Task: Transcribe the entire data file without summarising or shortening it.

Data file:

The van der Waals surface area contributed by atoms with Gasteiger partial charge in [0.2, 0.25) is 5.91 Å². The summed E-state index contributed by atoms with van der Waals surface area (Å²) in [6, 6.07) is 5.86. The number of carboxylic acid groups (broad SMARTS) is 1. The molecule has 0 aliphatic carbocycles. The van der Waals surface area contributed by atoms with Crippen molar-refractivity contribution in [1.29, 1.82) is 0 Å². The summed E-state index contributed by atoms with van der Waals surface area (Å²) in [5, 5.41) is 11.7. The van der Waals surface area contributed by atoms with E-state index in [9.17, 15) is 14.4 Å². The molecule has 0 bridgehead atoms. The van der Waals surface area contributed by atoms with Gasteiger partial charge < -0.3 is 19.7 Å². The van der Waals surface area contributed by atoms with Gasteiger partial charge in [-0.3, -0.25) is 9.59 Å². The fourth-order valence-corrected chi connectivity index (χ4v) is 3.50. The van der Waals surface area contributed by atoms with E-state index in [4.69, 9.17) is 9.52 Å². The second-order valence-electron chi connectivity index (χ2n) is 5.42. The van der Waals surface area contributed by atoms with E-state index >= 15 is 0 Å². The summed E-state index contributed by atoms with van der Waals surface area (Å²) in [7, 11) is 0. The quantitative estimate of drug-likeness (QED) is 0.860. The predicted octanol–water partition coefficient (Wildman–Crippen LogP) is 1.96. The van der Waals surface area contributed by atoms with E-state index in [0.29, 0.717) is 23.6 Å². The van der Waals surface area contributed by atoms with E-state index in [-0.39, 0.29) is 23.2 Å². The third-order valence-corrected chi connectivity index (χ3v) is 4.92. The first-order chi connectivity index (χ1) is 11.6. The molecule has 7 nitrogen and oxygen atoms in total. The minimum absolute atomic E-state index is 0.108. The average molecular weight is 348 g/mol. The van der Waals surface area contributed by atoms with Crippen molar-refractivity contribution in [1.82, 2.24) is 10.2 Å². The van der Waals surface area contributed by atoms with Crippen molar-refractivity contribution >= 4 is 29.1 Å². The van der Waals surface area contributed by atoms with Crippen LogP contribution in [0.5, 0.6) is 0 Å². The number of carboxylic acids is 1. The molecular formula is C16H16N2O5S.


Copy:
The van der Waals surface area contributed by atoms with Gasteiger partial charge in [0.2, 0.25) is 5.91 Å². The summed E-state index contributed by atoms with van der Waals surface area (Å²) in [6, 6.07) is 5.86. The number of carboxylic acid groups (broad SMARTS) is 1. The molecule has 0 aliphatic carbocycles. The van der Waals surface area contributed by atoms with Crippen molar-refractivity contribution in [1.29, 1.82) is 0 Å². The summed E-state index contributed by atoms with van der Waals surface area (Å²) in [5, 5.41) is 11.7. The van der Waals surface area contributed by atoms with E-state index in [9.17, 15) is 14.4 Å². The molecule has 0 bridgehead atoms. The van der Waals surface area contributed by atoms with Gasteiger partial charge < -0.3 is 19.7 Å². The van der Waals surface area contributed by atoms with Gasteiger partial charge in [-0.3, -0.25) is 9.59 Å². The fourth-order valence-corrected chi connectivity index (χ4v) is 3.50. The van der Waals surface area contributed by atoms with E-state index in [4.69, 9.17) is 9.52 Å². The second-order valence-electron chi connectivity index (χ2n) is 5.42. The van der Waals surface area contributed by atoms with E-state index >= 15 is 0 Å². The summed E-state index contributed by atoms with van der Waals surface area (Å²) in [7, 11) is 0. The quantitative estimate of drug-likeness (QED) is 0.860. The predicted octanol–water partition coefficient (Wildman–Crippen LogP) is 1.96. The van der Waals surface area contributed by atoms with E-state index in [0.29, 0.717) is 23.6 Å². The van der Waals surface area contributed by atoms with E-state index in [-0.39, 0.29) is 23.2 Å². The third-order valence-corrected chi connectivity index (χ3v) is 4.92. The first-order chi connectivity index (χ1) is 11.6. The molecule has 7 nitrogen and oxygen atoms in total. The minimum absolute atomic E-state index is 0.108. The average molecular weight is 348 g/mol. The van der Waals surface area contributed by atoms with Crippen molar-refractivity contribution in [1.82, 2.24) is 10.2 Å². The van der Waals surface area contributed by atoms with Crippen molar-refractivity contribution >= 4 is 29.1 Å². The van der Waals surface area contributed by atoms with Crippen LogP contribution in [0.5, 0.6) is 0 Å². The number of carboxylic acids is 1. The molecular formula is C16H16N2O5S.